A deep understanding of yoga philosophy and history will greatly enhance the advantages of your practice and put you on the trail to mindfulness and self-realization.

Patanjali enumerates these means because the eight limbs or stages of Yoga for the quest of the soul. They are:

Eight limbs of yoga - sharpmuscle
Eight limbs
  • YAMA (self-control)
  • NIYAMA (methods of discipline)
  • ASANA (physical postures)
  • PRANAYAMA (breath work)
  • PRATYAHARA (assistance with withdrawing from the senses)
  • DHARANA (concentration)
  • DHYANA (meditation)
  • SAMADHI (absorption or liberation from the mind and the body)


Yama describes the ways by which we can control our actions and our reactions. The five yams are as follows:

  1. Ahimsa
  2. Satya
  3. Asteya
  4. Brahmacharya
  5. Aparigraha

Ahimsa literally means “do not hurt.” The easiest way to think about it is like the Doctor’s Hippocratic oath, which says, “First, no harm.” This is the guiding principle that physicians use in making any major medical decision. According to Ahimsa, it should also guide yoga practice.

This principle can be as simple as lessons taught to children, such as not to hit and fight, or it can be more complex as exercising restraint. Examples of this are trying not to get sick of others or hate those who do wrong. But non-violence does not apply only to the way we treat others. This applies to how you treat your body as well. In a sense, it asks you to be your own doctor.

Ahimsa encourages you to consider the following issues:

  • Injury or disease prevention
  • Learn to relax when you’re done
  • Finding ways to cope with stress at work or home

Some yogis also translate non-violence to be vegetarian and not to harm animals. It works great for a few , but not for all. Deciding what it means to do no harm to your body can be a personal matter.


Satya is the practice of honesty – not only with others, but also with oneself. Being true is the biggest lesson you can translate on a yoga mat.

ALSO READ:  Supta Padangusthasana Bent-Knee (Sleeping Big-Toe Pose Bent-Knee) Version

Once you start learning to pose, how can you be honest with yourself? How can you listen and understand your body when you have pushed it too far or not too far? By practicing Satya you can feel better about yourself.


It is a practice not to steal. It can also mean things that belong to others, whether physical or intangible. Asteya is the practice to give up and shut down feelings of jealousy in order to compare oneself with others.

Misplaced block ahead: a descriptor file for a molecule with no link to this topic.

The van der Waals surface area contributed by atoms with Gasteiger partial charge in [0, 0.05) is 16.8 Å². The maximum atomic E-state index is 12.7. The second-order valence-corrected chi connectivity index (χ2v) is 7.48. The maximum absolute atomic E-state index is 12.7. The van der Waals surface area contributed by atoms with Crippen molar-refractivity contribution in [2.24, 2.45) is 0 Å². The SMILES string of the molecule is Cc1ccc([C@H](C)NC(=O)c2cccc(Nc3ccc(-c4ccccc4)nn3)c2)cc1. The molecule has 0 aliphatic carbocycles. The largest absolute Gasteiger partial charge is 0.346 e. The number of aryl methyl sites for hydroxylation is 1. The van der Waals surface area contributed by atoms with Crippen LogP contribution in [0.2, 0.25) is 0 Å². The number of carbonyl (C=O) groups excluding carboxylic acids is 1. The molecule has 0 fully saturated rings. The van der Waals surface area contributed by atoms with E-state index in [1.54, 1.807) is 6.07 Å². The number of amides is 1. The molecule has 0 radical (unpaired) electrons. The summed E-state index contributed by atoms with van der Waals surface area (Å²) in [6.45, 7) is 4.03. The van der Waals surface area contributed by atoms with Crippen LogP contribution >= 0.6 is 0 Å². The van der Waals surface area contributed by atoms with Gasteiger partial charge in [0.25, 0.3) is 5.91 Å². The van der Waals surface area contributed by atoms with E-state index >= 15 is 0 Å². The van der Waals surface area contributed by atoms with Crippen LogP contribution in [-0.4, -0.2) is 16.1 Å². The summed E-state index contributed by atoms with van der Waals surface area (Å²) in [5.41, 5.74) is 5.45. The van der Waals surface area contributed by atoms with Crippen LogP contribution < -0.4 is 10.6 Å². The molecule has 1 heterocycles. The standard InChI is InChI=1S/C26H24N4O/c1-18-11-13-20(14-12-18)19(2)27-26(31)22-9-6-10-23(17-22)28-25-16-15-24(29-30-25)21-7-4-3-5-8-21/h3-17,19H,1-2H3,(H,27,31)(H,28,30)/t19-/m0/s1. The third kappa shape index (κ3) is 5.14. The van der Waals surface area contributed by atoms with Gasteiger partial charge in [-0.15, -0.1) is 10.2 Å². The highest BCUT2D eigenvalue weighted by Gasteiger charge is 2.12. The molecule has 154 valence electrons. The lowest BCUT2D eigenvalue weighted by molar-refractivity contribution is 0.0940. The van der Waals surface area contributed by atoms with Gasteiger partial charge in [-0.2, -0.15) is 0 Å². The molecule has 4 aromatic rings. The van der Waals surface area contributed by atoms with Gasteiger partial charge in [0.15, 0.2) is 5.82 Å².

Brahmacharya is perhaps the most interesting Yama. It has been translated to mean restraint, and Patanjali believed in celibacy. However, this cannot be possible in today’s modern world, so we translate it in the sense that “do not spend your time on things that waste your energy.” There are many examples of this. Maybe you are always saying yes to every invitee and you are tired. You may be following relationships that no longer serve you or the other person. Brahmacharya urges you to rid your life of things that dry you out.


Aparigraha means “non-greed”. This yama encourages you to stop living in excess. Like for example, you thought that, “If I have extra money, or a very big house, or better clothes, I will be happy or it will be great”?

Aparigraha encourages you to let go of those thoughts and be satisfied with what you have. To live by the doctrine of apostasy, instead of acquiring love for yourself and around you, rather than liking the things you can buy or get.


The second limb helps refine your spiritual path. Discipline and self-restraint lead to a more orderly and productive life. From the perspective of ancient yoga texts, life is extremely short and we need to make the most of this time. This part guides us.

Niyama includes the following:

  • Saucha
  • Santosha
  • Tapas
  • Svadhyaya
  • Isvara Pranidhana
Saucha (purity of body and mind)

When you develop shaucha (cleanliness), unwanted thoughts that speak foully and a sick body are cleared. Holiness starts with your mind. Speech and action follow.

So, the second organ instructs you to make a habit of consuming both food and mental stimulation that supports well-being for yourself and the environment (humanity and the planet). This will allow destructive habits (hatred, greed and confusion) to dissolve.

Santosha (satisfaction with what is there)

When you achieve santosha (contentment), the bonds of the material world break and authentic peace and happiness are established. Lack of satisfaction is often based on a distorted perception of what one has and what others have. You move on the path of self-interviewing when you can be satisfied with your lot, whether you sit on the throne of filth or gold.